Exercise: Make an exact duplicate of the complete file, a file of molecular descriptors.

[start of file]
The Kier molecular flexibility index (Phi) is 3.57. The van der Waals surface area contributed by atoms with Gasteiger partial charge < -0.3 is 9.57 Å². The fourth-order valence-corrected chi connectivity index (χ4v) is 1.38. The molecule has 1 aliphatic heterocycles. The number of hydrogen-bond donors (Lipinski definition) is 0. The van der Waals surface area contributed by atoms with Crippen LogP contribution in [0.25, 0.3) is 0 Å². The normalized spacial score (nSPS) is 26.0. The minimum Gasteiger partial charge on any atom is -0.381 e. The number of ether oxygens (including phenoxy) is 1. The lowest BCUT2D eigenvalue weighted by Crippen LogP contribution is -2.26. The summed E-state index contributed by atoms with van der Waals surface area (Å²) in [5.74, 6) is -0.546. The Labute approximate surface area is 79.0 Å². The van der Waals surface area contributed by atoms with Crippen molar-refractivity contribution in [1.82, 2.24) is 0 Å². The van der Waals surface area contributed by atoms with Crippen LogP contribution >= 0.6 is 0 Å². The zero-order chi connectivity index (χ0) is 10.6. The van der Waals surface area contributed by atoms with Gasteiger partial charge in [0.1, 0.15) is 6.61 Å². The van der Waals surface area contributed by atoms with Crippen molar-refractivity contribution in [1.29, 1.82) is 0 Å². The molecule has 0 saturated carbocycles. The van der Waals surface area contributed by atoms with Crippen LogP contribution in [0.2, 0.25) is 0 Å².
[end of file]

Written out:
The Kier molecular flexibility index (Phi) is 3.57. The van der Waals surface area contributed by atoms with Gasteiger partial charge < -0.3 is 9.57 Å². The fourth-order valence-corrected chi connectivity index (χ4v) is 1.38. The molecule has 1 aliphatic heterocycles. The number of hydrogen-bond donors (Lipinski definition) is 0. The van der Waals surface area contributed by atoms with Crippen LogP contribution in [0.25, 0.3) is 0 Å². The normalized spacial score (nSPS) is 26.0. The minimum Gasteiger partial charge on any atom is -0.381 e. The number of ether oxygens (including phenoxy) is 1. The lowest BCUT2D eigenvalue weighted by Crippen LogP contribution is -2.26. The summed E-state index contributed by atoms with van der Waals surface area (Å²) in [5.74, 6) is -0.546. The Labute approximate surface area is 79.0 Å². The van der Waals surface area contributed by atoms with Crippen molar-refractivity contribution in [1.82, 2.24) is 0 Å². The van der Waals surface area contributed by atoms with Crippen LogP contribution >= 0.6 is 0 Å². The zero-order chi connectivity index (χ0) is 10.6. The van der Waals surface area contributed by atoms with Gasteiger partial charge in [0.1, 0.15) is 6.61 Å². The van der Waals surface area contributed by atoms with Crippen molar-refractivity contribution in [1.29, 1.82) is 0 Å². The molecule has 0 saturated carbocycles. The van der Waals surface area contributed by atoms with Crippen LogP contribution in [0.2, 0.25) is 0 Å².